Skip to main content

Week of March 18: Snook are hit-or-miss, but the fishing is heating up 

A man holding a large fish at a pier, with fishing gear and other people in the background.
Angler of the Week: Our angler, Justin, writes, "When the tide started moving I did the Snook Walk with a live shrimp and was very lucky to get thumped by this 37-incher! Later on was also able to land a slot 30” and a 33” too! The snook are on!"

We need your fishing photos! If you'd like to be featured as the Angler of the Week, please send your photos to We love details! Please include your name, hometown, species of fish and (if you want to share) the bait or lure that worked for you! 

Today’s forecast calls for mostly cloudy skies and possible thunderstorms in the afternoon, a high of 82 degrees, SW winds of up to 13 mph and one to two-foot seas.

It’s time “Snookman” Wayne Landry’s weekly inlet fishing report:

“Good morning, Sebastian Inlet fishing family; I hope everyone had a great weekend. The weather was absolutely impressive, but not so much the fishing at the inlet. It was decent, but nowhere near what it could be. My visits last week from Wednesday through the weekend was a hit-or-miss with the snook. They are around, but you have to be there when they do decide they want to play a bit. With all the toothy critters running around the inlet lately, big blues, jacks, nice Spanish mackerel and quite a  few bull and hammerhead sharks, the snook really don't want to have anything to do with them. Most of you fishing snook know that they are very skittish and easily spooked when they feel threatened, and they will NOT want to bite. Along with the giant Goliath groupers that want to eat them. On a good note, the water has warmed up nicely — up to 73 now as of this morning — and I saw some decent schools of finger mullet around the north jetty last time I was down there, that's a great sign, along with a fairly good showing of mojarras in the inlet. The good snook bite is just around the corner. But the inlet is still pretty active with the monster blues keeping them at bay. So here we go with the breakdown action spotter.

North jetty: As I mentioned earlier, there have been finger mullet coming down the beach and around the jetty. This will attract some sprint time action for sure. The snook I saw caught last week have been largely on the outgoing tide, ‘walking the dog’. Quite a few oversized fish, but some are in the slot to be kept. The incoming tide has produced a few, but not like the outgoing has. I also saw anglers using live shrimp and catching a few nice redfish on the incoming tide, along with the snook that were biting. Between the pilings they are still catching some nice sheepshead on cut shrimp and fiddler crabs and sand fleas. Another species being caught in good numbers were the Spanish mackerel at the tip, incoming and outgoing tide were both producing nice fish, and in good numbers. Small white jigs and gotcha lures are the ticket for them.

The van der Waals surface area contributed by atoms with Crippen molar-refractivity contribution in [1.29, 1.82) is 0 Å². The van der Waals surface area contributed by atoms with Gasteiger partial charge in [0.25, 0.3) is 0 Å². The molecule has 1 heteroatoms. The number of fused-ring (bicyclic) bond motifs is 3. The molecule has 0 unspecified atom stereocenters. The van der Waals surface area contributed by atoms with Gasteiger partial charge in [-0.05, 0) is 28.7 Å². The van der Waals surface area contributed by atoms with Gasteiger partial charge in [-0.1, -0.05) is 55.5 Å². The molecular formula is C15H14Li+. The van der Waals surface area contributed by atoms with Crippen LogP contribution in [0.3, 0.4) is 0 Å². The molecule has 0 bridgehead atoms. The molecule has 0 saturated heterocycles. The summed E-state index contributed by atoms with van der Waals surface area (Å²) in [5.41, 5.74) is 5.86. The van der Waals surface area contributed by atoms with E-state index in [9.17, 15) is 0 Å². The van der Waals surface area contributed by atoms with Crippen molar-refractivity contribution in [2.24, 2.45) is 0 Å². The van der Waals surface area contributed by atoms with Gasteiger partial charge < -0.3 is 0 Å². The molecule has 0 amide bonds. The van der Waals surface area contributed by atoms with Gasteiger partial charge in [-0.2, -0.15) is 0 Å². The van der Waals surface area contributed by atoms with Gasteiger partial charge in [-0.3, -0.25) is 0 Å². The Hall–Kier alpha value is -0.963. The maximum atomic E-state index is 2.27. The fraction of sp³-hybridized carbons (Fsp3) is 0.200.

Also, on the outgoing tide for those fishing cut bait and large silver spoons, the "monster" bluefish are back again for another go round. The fish I saw caught were in the eight to 10-pound range, and in decent numbers to get a limit of three per person. Beachside of the jetty has been slow, but out towards the end I did hear of whiting and a couple of pompano caught on cut shrimp and sand fleas. Back towards the bridge along the shoreline on the incoming tide I saw some redfish caught, along with a few small undersized snook on live shrimp. 

South Jetty: Here, the fishing has been slower due to the water being a bit dirtier from the SSE winds, but on the incoming, a few nice slot snook and small snook are being caught on live baits — mojarra and shrimp are the ticket for them. Along with the snook I did see a couple nice redfish caught, along with monster bluefish farther out in the channel. Big silver spoons and jigs were getting the bite from the blues. They were quite plentiful so you could get your limit of three per person. At the tip on the outgoing tide, they guys were catching blue runners, jacks and black margates and a couple nice pompano on cut shrimp. Closer to the beach in the surf pocket area I saw a couple small flounder caught on small white rubber swim baits fished slowly bumping the bottom. They are there all the time, just nobody fishes them. 

 T-Dock area: It’s been slow here, but the action is picking up due to warmer and cleaner water. Friday, on the incoming tide, I saw anglers catching monster blues, but not in the numbers as out on the jetties. Also, those tossing small white or green jigs were getting a few of the nice Spanish mackerel that have been around. Snook fishing back here has picked up some with the presence of warmer, cleaner water AND the presence of the mojarras. Incoming tide has been the time to fish the area or them. Most of the fish I saw caught were oversized, but a few were able to be kept. Redfish also have been present back here on both tides, in certain areas that offer an eddy in the current. 

Surf Area, both sides: South of the inlet —from the state park day use area to just south of the jetty there has been pompano activity, if you find some clean water. Cut shrimp and sand fleas are the baits of choice. Also, they have been catching some whiting and smaller black drum, same baits. And for those tossing silver spoons and jigs, Spanish mackerel and the big blues are a possibility. The north side of the park from the jetty north the same thing, and baits. Find some clean water, and fish it. 

That's it for today's report, and the fishing is improving has I predicted. Springtime is here, it's going to get hotter and the fishing will continue to improve. Grab your gear, get your favorite bait, and get out to your favorite hotspot. Tight lines everyone!" - Snookman.